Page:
I tried to find the source of that quote, and I thought it came from the documentary “Revolution OS“. That movie chronicles the early days of open source software in which the stated goal was to take back software from large companies like Microsoft. There is a famous quote by Eric S. Raymond where he replies to a person from Microsoft with the words “I’m your worst nightmare.” Microsoft is now a major sponsor of OSCON.

When I attended OSCON in 2014 I asked the question “Is Open Source Dead?” Obviously the open source development model has never been more alive, but I was thinking back to my early involvement with open source where the idea was to move control of software out of the hands of big companies like IBM and Microsoft and into the hands of the users. Back then the terms “open source” and “free software” were synonymous. It was obvious that open source operating systems, mainly Linux, would rule the world of servers, so the focus was on the desktop. No one in open source predicted the impact of mobile, and by extension, the “cloud”. Open source today is no more than a development model used mostly to help create proprietary software, usually provided as a subscription or a service over the network. I mean, it makes sense. Companies like Google, Facebook and Amazon wouldn’t exist today if it wasn’t for Linux. If they had to pay a license to Microsoft or Sun (now Oracle) for every server they deployed their business models simply wouldn’t work, and the use of open source for building the infrastructure for applications simply makes sense.

Please note that I am not trying to make any sort of value judgement. I am still a big proponent of free software, and there are companies like Red Hat, OpenNMS and Nextcloud that try to honor the original intention of open source. All of us, open and proprietary, benefit from the large amount of quality open source software being created these days. But I do mourn the end of open source as I knew it. It used to be that open source software was published with “restrictive” licenses like the GPL, whereas now the trend is to move to “permissive” licenses like the MIT or Apache licenses. This allows for the commercialization of open source software, which in turn creates an incentive for large software companies to get involved.

This trend was seen throughout OSCON. The “diamond” sponsors were companies like IBM, Microsoft, Amazon and Google. The main buzzword was “Kubernetes” (or “K8s” if you’re one of the cool kids) which is an open source orchestration layer for managing containers. Almost all of the expo companies were cloud companies that either used open source software to provide a platform for their applications or to create open source agents that would feed back to their proprietary cloud back-end.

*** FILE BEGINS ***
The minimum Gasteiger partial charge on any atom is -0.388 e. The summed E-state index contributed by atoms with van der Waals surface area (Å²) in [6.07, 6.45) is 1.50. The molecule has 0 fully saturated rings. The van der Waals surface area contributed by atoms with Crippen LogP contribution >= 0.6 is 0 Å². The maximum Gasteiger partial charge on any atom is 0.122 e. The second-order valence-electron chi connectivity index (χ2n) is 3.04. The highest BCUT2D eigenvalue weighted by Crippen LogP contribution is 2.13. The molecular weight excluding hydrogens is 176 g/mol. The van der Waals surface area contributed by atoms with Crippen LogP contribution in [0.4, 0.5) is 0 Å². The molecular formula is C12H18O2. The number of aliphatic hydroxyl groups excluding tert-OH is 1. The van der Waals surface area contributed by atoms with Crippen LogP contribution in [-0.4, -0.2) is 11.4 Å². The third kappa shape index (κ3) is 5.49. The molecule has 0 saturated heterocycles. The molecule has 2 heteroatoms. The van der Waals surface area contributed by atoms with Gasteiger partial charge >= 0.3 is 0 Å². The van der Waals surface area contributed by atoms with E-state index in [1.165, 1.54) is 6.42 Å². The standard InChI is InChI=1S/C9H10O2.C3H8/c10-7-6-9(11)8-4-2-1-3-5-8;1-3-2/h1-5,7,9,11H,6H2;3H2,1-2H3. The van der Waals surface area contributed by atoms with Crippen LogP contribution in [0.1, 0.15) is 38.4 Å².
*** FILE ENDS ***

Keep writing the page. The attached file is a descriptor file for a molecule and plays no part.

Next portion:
I attended my first OSCON in 2009 as a speaker, and I was a speaker for several years after that. My talks were always well-attended, but then for several years none of my paper submissions were accepted. I thought I had pissed off one or more of the organizers (it happens) but perhaps my thoughts on open source software had just become outdated.

I still like going to the conference, even though I no longer attempt to submit a talk. When I used to speak I found I spent most of my time on the Expo floor so now I just try to schedule other business during the week of OSCON and I get a free “Expo only” pass. You also get access to the keynotes, so I was sure to be in attendance as the conference officially started.

OSCON Badge

My favorite keynote was the first one, by Suz Hinton from Microsoft. She is known for doing live coding on the streaming platform Twitch, and she did a live demonstration for her keynote. She used an Arduino to control a light sensor and a servo. When she covered the sensor, the servo would move and “wave” at the OSCON audience. It was a little hard to fight the cognitive dissonance of a Microsoft employee using a Mac to program an open hardware device, but it was definitely entertaining.

OSCON Suz Hinton

My second favorite talk was by Camille Eddy. As interactions between computers and humans become more automated, a number of biases are starting to appear. Google image search had a problem where it would label pictures of black people as “gorillas”. An African-American researcher at MIT named Joy Buolamwini found that a robot recognized her better if she wore a white mask. Microsoft had an infamous experiment where it created a Twitter bot named “Tay” that within 24 hours was making racist posts. While not directly related to open source, a focus on an issue that affects the user community is very much in the vein of classic open source philosophy.

OSCON Camille Eddy

The other keynotes were from Huawei, IBM and Amazon (when you are a diamond sponsor you get a keynote) and they focused more on how those large software companies were using the open source development model to, well, offset the cost of development.

OSCON Tim O'Reilly

The Wednesday keynotes closed with Tim O’Reilly who talked about “Open Source and Open Standards in the Age of Cloud AI”. It kind of cemented the theme for me that open source had changed, and the idea is now much more about tools development and open APIs than in creating user-owned software.

OSCON Expo Floor

The rest of my time was spent wandering the Expo floor. OSCON offers space to traditional open source projects which I usually refer to as the “Geek Ghetto”. This year it was split to be on either side of the main area, and I got to spend some time chatting with people from the Software Freedom Conservancy and the Document Foundation, among others.

OSCON Geek Ghetto